Posted by jlubans on June 02, 2020


A SHEPHERD had lost the whole of his flock from a dreadful epidemic. The Wolf, hearing of it, came to offer his sympathy.
"Shepherd," said he, "is it true that you have met with this sad affliction, and have lost your whole flock? Such a gentle, obedient flock! I feel for you deeply, and could almost shed tears of blood."
"Many thanks. Master Wolf," said the Shepherd, "I see that you have a heart overflowing with compassion."
"Indeed he has," added the Shepherd's Dog, "whenever he himself suffers through a neighbour's misfortune."

Another fable
comes to mind: “The Weeping Bald Man and Some Partridges”. One of the partridges empathizes with the Bald Man for his weeping while killing the partridges!
And there’s an observation by Alice in Wonderland when the Walrus and the Carpenter scarfed up all the little oysters:
(Of the two), "I like the Walrus best," said Alice, "because you see he was a little sorry for the poor oysters."
The shepherd is no fool; he’s well aware of the wolf’s depredations and fake crocodile tears. His response is droll, as they say.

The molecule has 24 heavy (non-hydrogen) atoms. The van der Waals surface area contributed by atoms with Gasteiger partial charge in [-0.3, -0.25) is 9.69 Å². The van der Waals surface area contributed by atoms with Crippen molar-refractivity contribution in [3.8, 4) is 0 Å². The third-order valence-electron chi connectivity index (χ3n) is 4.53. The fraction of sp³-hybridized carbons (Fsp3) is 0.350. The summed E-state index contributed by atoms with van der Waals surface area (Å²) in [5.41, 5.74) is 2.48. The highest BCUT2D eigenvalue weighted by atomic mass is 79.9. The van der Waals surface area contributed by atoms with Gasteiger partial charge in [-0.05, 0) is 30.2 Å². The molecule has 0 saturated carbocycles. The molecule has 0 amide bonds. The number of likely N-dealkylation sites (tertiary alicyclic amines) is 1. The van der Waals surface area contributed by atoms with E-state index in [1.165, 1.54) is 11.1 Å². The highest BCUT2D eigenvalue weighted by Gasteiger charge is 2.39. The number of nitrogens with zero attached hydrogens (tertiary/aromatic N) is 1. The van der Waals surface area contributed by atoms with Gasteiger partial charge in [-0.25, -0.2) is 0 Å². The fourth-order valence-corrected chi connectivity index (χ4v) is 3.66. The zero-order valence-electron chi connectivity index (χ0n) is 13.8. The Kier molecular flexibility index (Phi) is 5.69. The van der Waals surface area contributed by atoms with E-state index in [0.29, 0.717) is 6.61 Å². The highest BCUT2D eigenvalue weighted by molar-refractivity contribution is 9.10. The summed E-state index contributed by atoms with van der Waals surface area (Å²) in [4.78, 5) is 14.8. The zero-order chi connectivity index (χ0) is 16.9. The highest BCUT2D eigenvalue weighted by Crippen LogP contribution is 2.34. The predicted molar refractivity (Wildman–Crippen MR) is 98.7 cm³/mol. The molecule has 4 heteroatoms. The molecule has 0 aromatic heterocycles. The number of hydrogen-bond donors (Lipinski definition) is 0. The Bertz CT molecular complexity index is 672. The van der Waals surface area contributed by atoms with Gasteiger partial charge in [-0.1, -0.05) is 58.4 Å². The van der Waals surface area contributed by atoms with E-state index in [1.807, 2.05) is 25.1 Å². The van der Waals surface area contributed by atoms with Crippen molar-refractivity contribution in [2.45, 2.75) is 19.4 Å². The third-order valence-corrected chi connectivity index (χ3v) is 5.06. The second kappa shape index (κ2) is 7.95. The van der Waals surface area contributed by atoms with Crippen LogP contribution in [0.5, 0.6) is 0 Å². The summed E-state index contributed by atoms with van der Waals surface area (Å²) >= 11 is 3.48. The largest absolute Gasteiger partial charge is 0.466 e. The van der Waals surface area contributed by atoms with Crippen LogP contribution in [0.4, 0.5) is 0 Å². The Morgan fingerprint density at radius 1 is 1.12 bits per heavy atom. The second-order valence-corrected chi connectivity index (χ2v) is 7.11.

And so it can be at work (or society), when we express empathy for the downtrodden. Compassion is better because it “does not mean sharing the suffering of another: rather, it is characterized by feelings of warmth, concern and care for the other, as well as strong motivation to improve the other’s well-being.”
There’s a stark difference in claiming to feel someone’s pain and doing something about it.

*Source: Lessing, Fables, Book I, No. 8. Translated by G. Moir Bussey as excerpted in Cooper, Frederic Taber, 1864-1937. “An argosy of fables; a representative selection from the fable literature of every age and land.”
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And, my book on democratic workplaces, Leading from the Middle, is available at Amazon.

© Copyright John Lubans 2020

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